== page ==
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J Card Fail. 2008 Aug;14(6):489-96. doi: 10.1016/j.cardfail.2008.02.008. Epub 2008 May 27.

Decreasing body temperature predicts early rehospitalization in congestive heart failure.

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  • 1Texas Heart Institute at St Luke's Episcopal Hospital, Houston, Texas 77030, USA.

Abstract

BACKGROUND:

In congestive heart failure (CHF), a low body temperature at hospital admission predicts in-hospital mortality. We hypothesized that a postdischarge reduction in body temperature predicts early CHF rehospitalization and death.

METHODS:

We reviewed the records of 198 patients discharged after CHF hospitalization. We categorized the patients as hypothermic or normothermic (cutoff point, 36.3 degrees C/97.4 degrees F) according to body temperature at discharge. We classified the 2 groups according to the direction of temperature change between discharge and the first follow-up visit: normothermic/non-decreasing temperature (N+), normothermic/decreasing temperature (N-), hypothermic/non-decreasing temperature (H+), and hypothermic/decreasing temperature (H-).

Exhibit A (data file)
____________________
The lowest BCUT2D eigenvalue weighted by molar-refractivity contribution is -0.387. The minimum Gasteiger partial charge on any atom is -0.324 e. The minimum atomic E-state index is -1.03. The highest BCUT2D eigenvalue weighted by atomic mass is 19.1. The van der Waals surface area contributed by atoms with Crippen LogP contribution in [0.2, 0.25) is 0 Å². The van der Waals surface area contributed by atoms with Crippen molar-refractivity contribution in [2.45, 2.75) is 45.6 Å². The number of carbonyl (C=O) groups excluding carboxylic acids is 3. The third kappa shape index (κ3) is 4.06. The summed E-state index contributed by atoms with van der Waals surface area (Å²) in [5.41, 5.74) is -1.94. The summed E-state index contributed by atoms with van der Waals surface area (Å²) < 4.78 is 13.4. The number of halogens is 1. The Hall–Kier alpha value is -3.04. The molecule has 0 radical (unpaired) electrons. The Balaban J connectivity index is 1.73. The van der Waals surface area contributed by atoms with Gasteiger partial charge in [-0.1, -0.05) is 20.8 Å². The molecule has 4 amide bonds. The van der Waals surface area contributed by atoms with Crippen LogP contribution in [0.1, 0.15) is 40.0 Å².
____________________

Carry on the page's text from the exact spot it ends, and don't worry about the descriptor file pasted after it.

RESULTS:

Ninety-three patients (47%) had decreasing temperatures, and 105 patients (53%) had non-decreasing temperatures. Kaplan-Meier analysis revealed a significant intergroup difference in survival (P = .01) and rehospitalization time (P = .005). On logistic regression, a decreasing temperature was significantly associated with rehospitalization within 180 days (odds ratio, 4.01; 95% confidence interval, 1.63-10.02; P = .003). On Cox regression, the hazard ratios for death were 3.19 (P = .07), 6.49 (P = .004), and 5.17 (P = .07), for the N-, H+, and H- groups, respectively, versus the N+ group. For rehospitalization time, the hazard ratios were 7.02 (P = .01), 4.24 (P = .08), and 13.43 (P = .005) for the N-, H+, and H- groups, respectively, versus the N+ group.

CONCLUSION:

Decreasing body temperatures can predict readmission, decreased time to rehospitalization, and (in combination with hypothermia) decreased survival.

PMID:
18672197
[PubMed - indexed for MEDLINE]
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